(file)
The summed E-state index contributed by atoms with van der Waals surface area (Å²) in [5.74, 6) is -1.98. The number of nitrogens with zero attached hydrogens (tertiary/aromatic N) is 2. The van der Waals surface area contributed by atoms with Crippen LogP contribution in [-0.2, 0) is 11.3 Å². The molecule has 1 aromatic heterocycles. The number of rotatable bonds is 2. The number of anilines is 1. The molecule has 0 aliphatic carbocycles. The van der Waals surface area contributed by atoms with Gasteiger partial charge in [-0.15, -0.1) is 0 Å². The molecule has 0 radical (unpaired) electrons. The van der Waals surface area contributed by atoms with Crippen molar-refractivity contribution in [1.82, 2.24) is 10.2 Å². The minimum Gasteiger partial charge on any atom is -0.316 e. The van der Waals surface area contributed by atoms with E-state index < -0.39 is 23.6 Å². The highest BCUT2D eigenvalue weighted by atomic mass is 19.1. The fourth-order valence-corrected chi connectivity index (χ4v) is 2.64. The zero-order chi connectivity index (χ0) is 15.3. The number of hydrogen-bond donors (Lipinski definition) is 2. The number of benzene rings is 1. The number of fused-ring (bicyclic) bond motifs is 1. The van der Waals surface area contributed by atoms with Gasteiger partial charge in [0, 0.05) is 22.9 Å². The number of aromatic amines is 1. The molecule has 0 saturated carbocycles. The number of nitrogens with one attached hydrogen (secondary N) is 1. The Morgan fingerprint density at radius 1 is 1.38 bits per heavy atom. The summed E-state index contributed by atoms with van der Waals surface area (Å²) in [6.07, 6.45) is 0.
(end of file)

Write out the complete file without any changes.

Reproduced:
The summed E-state index contributed by atoms with van der Waals surface area (Å²) in [5.74, 6) is -1.98. The number of nitrogens with zero attached hydrogens (tertiary/aromatic N) is 2. The van der Waals surface area contributed by atoms with Crippen LogP contribution in [-0.2, 0) is 11.3 Å². The molecule has 1 aromatic heterocycles. The number of rotatable bonds is 2. The number of anilines is 1. The molecule has 0 aliphatic carbocycles. The van der Waals surface area contributed by atoms with Gasteiger partial charge in [-0.15, -0.1) is 0 Å². The molecule has 0 radical (unpaired) electrons. The van der Waals surface area contributed by atoms with Crippen molar-refractivity contribution in [1.82, 2.24) is 10.2 Å². The minimum Gasteiger partial charge on any atom is -0.316 e. The van der Waals surface area contributed by atoms with E-state index < -0.39 is 23.6 Å². The highest BCUT2D eigenvalue weighted by atomic mass is 19.1. The fourth-order valence-corrected chi connectivity index (χ4v) is 2.64. The zero-order chi connectivity index (χ0) is 15.3. The number of hydrogen-bond donors (Lipinski definition) is 2. The number of benzene rings is 1. The number of fused-ring (bicyclic) bond motifs is 1. The van der Waals surface area contributed by atoms with Gasteiger partial charge in [0, 0.05) is 22.9 Å². The number of aromatic amines is 1. The molecule has 0 saturated carbocycles. The number of nitrogens with one attached hydrogen (secondary N) is 1. The Morgan fingerprint density at radius 1 is 1.38 bits per heavy atom. The summed E-state index contributed by atoms with van der Waals surface area (Å²) in [6.07, 6.45) is 0.